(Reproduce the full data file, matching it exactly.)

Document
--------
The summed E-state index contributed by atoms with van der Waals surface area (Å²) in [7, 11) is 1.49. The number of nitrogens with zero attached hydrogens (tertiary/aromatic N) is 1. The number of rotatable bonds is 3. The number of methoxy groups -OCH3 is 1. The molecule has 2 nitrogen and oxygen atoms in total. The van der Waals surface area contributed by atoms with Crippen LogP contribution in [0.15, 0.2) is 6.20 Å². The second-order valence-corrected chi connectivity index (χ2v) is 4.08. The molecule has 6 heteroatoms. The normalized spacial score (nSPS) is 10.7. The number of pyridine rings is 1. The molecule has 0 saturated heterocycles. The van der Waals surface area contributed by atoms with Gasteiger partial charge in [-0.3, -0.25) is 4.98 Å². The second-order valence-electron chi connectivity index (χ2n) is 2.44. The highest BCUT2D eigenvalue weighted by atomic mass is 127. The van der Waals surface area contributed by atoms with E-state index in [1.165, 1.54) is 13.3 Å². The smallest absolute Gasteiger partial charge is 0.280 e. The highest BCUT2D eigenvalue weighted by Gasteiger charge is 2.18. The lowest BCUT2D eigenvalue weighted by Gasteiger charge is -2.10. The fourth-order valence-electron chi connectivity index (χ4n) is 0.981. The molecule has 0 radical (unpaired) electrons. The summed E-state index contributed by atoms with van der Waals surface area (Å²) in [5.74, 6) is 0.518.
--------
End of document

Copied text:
The summed E-state index contributed by atoms with van der Waals surface area (Å²) in [7, 11) is 1.49. The number of nitrogens with zero attached hydrogens (tertiary/aromatic N) is 1. The number of rotatable bonds is 3. The number of methoxy groups -OCH3 is 1. The molecule has 2 nitrogen and oxygen atoms in total. The van der Waals surface area contributed by atoms with Crippen LogP contribution in [0.15, 0.2) is 6.20 Å². The second-order valence-corrected chi connectivity index (χ2v) is 4.08. The molecule has 6 heteroatoms. The normalized spacial score (nSPS) is 10.7. The number of pyridine rings is 1. The molecule has 0 saturated heterocycles. The van der Waals surface area contributed by atoms with Gasteiger partial charge in [-0.3, -0.25) is 4.98 Å². The second-order valence-electron chi connectivity index (χ2n) is 2.44. The highest BCUT2D eigenvalue weighted by atomic mass is 127. The van der Waals surface area contributed by atoms with E-state index in [1.165, 1.54) is 13.3 Å². The smallest absolute Gasteiger partial charge is 0.280 e. The highest BCUT2D eigenvalue weighted by Gasteiger charge is 2.18. The lowest BCUT2D eigenvalue weighted by Gasteiger charge is -2.10. The fourth-order valence-electron chi connectivity index (χ4n) is 0.981. The molecule has 0 radical (unpaired) electrons. The summed E-state index contributed by atoms with van der Waals surface area (Å²) in [5.74, 6) is 0.518.